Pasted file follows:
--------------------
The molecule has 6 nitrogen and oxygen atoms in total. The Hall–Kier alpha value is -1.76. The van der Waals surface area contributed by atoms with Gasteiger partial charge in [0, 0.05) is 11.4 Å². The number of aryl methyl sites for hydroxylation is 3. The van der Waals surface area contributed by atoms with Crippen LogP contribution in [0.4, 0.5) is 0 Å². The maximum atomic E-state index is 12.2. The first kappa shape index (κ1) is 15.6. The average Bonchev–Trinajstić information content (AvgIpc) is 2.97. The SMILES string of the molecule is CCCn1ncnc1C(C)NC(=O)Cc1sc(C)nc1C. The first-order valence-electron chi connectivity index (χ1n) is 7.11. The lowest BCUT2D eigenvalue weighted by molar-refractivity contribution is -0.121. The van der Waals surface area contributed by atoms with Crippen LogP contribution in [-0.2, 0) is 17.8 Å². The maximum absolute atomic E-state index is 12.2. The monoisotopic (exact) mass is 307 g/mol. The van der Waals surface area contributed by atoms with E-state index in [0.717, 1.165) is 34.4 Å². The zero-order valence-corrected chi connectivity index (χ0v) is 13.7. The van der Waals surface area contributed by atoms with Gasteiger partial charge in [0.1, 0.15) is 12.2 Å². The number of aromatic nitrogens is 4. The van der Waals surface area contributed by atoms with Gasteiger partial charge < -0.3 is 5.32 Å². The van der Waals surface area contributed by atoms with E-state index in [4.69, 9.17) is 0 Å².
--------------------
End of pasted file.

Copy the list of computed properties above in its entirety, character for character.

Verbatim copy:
The molecule has 6 nitrogen and oxygen atoms in total. The Hall–Kier alpha value is -1.76. The van der Waals surface area contributed by atoms with Gasteiger partial charge in [0, 0.05) is 11.4 Å². The number of aryl methyl sites for hydroxylation is 3. The van der Waals surface area contributed by atoms with Crippen LogP contribution in [0.4, 0.5) is 0 Å². The maximum atomic E-state index is 12.2. The first kappa shape index (κ1) is 15.6. The average Bonchev–Trinajstić information content (AvgIpc) is 2.97. The SMILES string of the molecule is CCCn1ncnc1C(C)NC(=O)Cc1sc(C)nc1C. The first-order valence-electron chi connectivity index (χ1n) is 7.11. The lowest BCUT2D eigenvalue weighted by molar-refractivity contribution is -0.121. The van der Waals surface area contributed by atoms with Crippen LogP contribution in [-0.2, 0) is 17.8 Å². The maximum absolute atomic E-state index is 12.2. The monoisotopic (exact) mass is 307 g/mol. The van der Waals surface area contributed by atoms with E-state index in [0.717, 1.165) is 34.4 Å². The zero-order valence-corrected chi connectivity index (χ0v) is 13.7. The van der Waals surface area contributed by atoms with Gasteiger partial charge in [0.1, 0.15) is 12.2 Å². The number of aromatic nitrogens is 4. The van der Waals surface area contributed by atoms with Gasteiger partial charge < -0.3 is 5.32 Å². The van der Waals surface area contributed by atoms with E-state index in [4.69, 9.17) is 0 Å².